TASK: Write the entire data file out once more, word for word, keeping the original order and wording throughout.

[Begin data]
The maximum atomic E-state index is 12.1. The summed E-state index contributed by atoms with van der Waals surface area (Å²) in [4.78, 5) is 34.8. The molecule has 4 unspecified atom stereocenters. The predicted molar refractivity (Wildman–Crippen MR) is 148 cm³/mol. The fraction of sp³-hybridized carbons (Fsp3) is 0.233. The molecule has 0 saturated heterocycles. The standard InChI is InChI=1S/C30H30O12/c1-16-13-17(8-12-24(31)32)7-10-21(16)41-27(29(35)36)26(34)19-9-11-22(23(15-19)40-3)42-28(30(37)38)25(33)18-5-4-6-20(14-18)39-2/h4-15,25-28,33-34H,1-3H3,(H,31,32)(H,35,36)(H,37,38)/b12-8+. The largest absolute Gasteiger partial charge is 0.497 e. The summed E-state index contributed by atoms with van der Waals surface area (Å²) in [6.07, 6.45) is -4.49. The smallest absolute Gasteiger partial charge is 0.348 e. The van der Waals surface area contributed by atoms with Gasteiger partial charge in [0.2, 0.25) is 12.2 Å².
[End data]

The maximum atomic E-state index is 12.1. The summed E-state index contributed by atoms with van der Waals surface area (Å²) in [4.78, 5) is 34.8. The molecule has 4 unspecified atom stereocenters. The predicted molar refractivity (Wildman–Crippen MR) is 148 cm³/mol. The fraction of sp³-hybridized carbons (Fsp3) is 0.233. The molecule has 0 saturated heterocycles. The standard InChI is InChI=1S/C30H30O12/c1-16-13-17(8-12-24(31)32)7-10-21(16)41-27(29(35)36)26(34)19-9-11-22(23(15-19)40-3)42-28(30(37)38)25(33)18-5-4-6-20(14-18)39-2/h4-15,25-28,33-34H,1-3H3,(H,31,32)(H,35,36)(H,37,38)/b12-8+. The largest absolute Gasteiger partial charge is 0.497 e. The summed E-state index contributed by atoms with van der Waals surface area (Å²) in [6.07, 6.45) is -4.49. The smallest absolute Gasteiger partial charge is 0.348 e. The van der Waals surface area contributed by atoms with Gasteiger partial charge in [0.2, 0.25) is 12.2 Å².